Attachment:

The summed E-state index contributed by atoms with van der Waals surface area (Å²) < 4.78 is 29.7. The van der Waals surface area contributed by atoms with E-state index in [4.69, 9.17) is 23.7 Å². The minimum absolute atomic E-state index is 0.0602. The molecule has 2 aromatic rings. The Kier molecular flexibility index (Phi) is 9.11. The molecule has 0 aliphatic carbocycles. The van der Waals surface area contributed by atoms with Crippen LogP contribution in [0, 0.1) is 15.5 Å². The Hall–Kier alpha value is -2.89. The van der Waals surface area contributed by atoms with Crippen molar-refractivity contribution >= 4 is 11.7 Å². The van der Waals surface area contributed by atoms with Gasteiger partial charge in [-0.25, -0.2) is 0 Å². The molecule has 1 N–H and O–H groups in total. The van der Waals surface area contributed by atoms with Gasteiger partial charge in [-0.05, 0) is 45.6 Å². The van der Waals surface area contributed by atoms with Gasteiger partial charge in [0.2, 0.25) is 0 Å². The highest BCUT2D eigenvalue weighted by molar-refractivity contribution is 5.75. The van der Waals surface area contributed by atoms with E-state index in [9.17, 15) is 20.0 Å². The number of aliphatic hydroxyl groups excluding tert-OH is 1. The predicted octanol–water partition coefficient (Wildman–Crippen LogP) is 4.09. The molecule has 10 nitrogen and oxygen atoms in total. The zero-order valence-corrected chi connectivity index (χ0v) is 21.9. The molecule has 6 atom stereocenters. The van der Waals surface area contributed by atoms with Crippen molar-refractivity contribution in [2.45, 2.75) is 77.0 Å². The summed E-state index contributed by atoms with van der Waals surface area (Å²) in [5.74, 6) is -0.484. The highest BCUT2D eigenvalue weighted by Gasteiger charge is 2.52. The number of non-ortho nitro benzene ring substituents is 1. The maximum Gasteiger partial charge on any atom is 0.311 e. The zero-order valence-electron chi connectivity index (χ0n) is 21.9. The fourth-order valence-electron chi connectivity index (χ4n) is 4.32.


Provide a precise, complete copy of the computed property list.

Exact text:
The summed E-state index contributed by atoms with van der Waals surface area (Å²) < 4.78 is 29.7. The van der Waals surface area contributed by atoms with E-state index in [4.69, 9.17) is 23.7 Å². The minimum absolute atomic E-state index is 0.0602. The molecule has 2 aromatic rings. The Kier molecular flexibility index (Phi) is 9.11. The molecule has 0 aliphatic carbocycles. The van der Waals surface area contributed by atoms with Crippen LogP contribution in [0, 0.1) is 15.5 Å². The Hall–Kier alpha value is -2.89. The van der Waals surface area contributed by atoms with Crippen molar-refractivity contribution >= 4 is 11.7 Å². The van der Waals surface area contributed by atoms with Gasteiger partial charge in [-0.25, -0.2) is 0 Å². The molecule has 1 N–H and O–H groups in total. The van der Waals surface area contributed by atoms with Gasteiger partial charge in [-0.05, 0) is 45.6 Å². The van der Waals surface area contributed by atoms with Gasteiger partial charge in [0.2, 0.25) is 0 Å². The highest BCUT2D eigenvalue weighted by molar-refractivity contribution is 5.75. The van der Waals surface area contributed by atoms with E-state index in [9.17, 15) is 20.0 Å². The number of aliphatic hydroxyl groups excluding tert-OH is 1. The predicted octanol–water partition coefficient (Wildman–Crippen LogP) is 4.09. The molecule has 10 nitrogen and oxygen atoms in total. The zero-order valence-corrected chi connectivity index (χ0v) is 21.9. The molecule has 6 atom stereocenters. The van der Waals surface area contributed by atoms with Crippen molar-refractivity contribution in [2.45, 2.75) is 77.0 Å². The summed E-state index contributed by atoms with van der Waals surface area (Å²) in [5.74, 6) is -0.484. The highest BCUT2D eigenvalue weighted by Gasteiger charge is 2.52. The number of non-ortho nitro benzene ring substituents is 1. The maximum Gasteiger partial charge on any atom is 0.311 e. The zero-order valence-electron chi connectivity index (χ0n) is 21.9. The fourth-order valence-electron chi connectivity index (χ4n) is 4.32.